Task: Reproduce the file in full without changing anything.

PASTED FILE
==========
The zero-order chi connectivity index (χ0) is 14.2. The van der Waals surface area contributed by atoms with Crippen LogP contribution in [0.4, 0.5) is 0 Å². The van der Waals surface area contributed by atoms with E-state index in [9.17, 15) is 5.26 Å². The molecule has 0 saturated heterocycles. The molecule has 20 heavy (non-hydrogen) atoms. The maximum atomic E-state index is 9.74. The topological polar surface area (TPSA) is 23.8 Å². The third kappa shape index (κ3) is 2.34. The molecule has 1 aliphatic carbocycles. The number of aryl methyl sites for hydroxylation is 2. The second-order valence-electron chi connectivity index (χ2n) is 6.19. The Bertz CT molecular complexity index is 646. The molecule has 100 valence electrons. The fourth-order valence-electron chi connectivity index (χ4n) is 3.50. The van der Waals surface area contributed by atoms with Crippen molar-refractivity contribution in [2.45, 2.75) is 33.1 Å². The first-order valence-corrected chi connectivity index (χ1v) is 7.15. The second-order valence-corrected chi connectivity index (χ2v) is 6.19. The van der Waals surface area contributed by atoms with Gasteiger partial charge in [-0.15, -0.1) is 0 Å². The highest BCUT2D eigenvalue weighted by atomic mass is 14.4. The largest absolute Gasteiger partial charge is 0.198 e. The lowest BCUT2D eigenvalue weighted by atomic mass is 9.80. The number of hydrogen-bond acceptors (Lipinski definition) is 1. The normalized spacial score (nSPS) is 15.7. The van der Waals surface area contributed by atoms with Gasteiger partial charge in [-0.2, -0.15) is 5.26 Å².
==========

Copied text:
The zero-order chi connectivity index (χ0) is 14.2. The van der Waals surface area contributed by atoms with Crippen LogP contribution in [0.4, 0.5) is 0 Å². The van der Waals surface area contributed by atoms with E-state index in [9.17, 15) is 5.26 Å². The molecule has 0 saturated heterocycles. The molecule has 20 heavy (non-hydrogen) atoms. The maximum atomic E-state index is 9.74. The topological polar surface area (TPSA) is 23.8 Å². The third kappa shape index (κ3) is 2.34. The molecule has 1 aliphatic carbocycles. The number of aryl methyl sites for hydroxylation is 2. The second-order valence-electron chi connectivity index (χ2n) is 6.19. The Bertz CT molecular complexity index is 646. The molecule has 100 valence electrons. The fourth-order valence-electron chi connectivity index (χ4n) is 3.50. The van der Waals surface area contributed by atoms with Crippen molar-refractivity contribution in [2.45, 2.75) is 33.1 Å². The first-order valence-corrected chi connectivity index (χ1v) is 7.15. The second-order valence-corrected chi connectivity index (χ2v) is 6.19. The van der Waals surface area contributed by atoms with Gasteiger partial charge in [-0.15, -0.1) is 0 Å². The highest BCUT2D eigenvalue weighted by atomic mass is 14.4. The largest absolute Gasteiger partial charge is 0.198 e. The lowest BCUT2D eigenvalue weighted by atomic mass is 9.80. The number of hydrogen-bond acceptors (Lipinski definition) is 1. The normalized spacial score (nSPS) is 15.7. The van der Waals surface area contributed by atoms with Gasteiger partial charge in [-0.2, -0.15) is 5.26 Å².